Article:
For months, much of Hollywood was trapped in a holding pattern as J.J. Abrams’ lucrative free agency loomed over the industry. Major studios from every corner of the entertainment empire were courting his services and front runners such as Apple and Disney eventually emerged as aggressive suitors. Ultimately, the prolific writer-director-producer and his Bad Robot Productions signed a five-year overall deal with WarnerMedia reportedly worth $250 million with the opportunity to multiply up to $1 billion with certain incentives. But, it turns out that Apple potentially made Abrams and Bad Robot partner Katie McGrath a more generous offer.
The tech-giant is said to have offered a deal “in the $500 million range,” according to The Hollywood Reporter. The outlet notes that some even described the offer as between “$750 million to $1 billion.” Such a deal would have easily paced the industry in terms of up-front value while resetting the market for top-tier content creators. So, why didn’t Bad Robot jump at all that green, especially with the company already developing series for Apple TV+?
WarnerMedia offers Abrams a war chest of high-profile existing intellectual property such as the DC Comics superheroes and J.K. Rowling’s Wizarding World of Harry Potter. Apple, meanwhile, does not possess any previously established library titles barring a studio acquisition. Abrams is expected to oversee efforts connected to WarnerMedia’s existing back catalog in addition to creating original franchises for film and television.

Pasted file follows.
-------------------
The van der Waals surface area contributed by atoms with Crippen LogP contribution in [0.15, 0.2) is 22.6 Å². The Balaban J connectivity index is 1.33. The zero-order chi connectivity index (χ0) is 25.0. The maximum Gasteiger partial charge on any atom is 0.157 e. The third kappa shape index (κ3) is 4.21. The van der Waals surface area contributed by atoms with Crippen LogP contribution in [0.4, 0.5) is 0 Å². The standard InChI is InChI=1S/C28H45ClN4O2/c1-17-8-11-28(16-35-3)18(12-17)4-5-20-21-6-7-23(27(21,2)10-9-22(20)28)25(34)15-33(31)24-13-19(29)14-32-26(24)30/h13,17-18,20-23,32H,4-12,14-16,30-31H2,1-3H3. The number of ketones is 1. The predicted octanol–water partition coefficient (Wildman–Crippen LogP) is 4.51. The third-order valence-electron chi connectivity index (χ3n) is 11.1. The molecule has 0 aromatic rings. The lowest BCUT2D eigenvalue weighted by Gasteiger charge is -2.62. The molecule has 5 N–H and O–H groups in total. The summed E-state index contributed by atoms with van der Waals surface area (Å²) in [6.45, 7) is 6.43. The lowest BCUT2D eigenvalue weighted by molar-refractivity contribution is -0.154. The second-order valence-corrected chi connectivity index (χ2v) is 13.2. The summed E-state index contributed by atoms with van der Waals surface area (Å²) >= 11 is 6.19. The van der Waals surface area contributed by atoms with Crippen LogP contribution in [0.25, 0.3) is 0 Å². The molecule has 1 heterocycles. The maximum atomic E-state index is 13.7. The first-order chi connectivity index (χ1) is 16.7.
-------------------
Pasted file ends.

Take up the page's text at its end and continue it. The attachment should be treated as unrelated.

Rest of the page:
WarnerMedia head John Stankey also offered Bad Robot the opportunity to sell new projects to third-parties, per the outlet. This was not a step Apple was willing to make as the company pushed for exclusive in-house production. The Bad Robot team was also reportedly concerned about Apple’s lack of a theatrical track record. As a producer, Abrams’ films have grossed nearly $2.5 billion domestic, a strong factor in the company’s valuation. In the end, Abrams and McGrath opted for the security of a long-running traditional studio over the bells and whistles of a deep-pocketed streaming services.
In December, Abrams’ Star Wars: The Rise of Skywalker will arrive in theaters for Disney. Beyond that, Abrams and Bad Robot have several small screen projects in the works including HBO’s Contraband and Lovecraft Country as well as Apple’s Lisey’s Story, Little Voice and My Glory Was I Had Such Friends.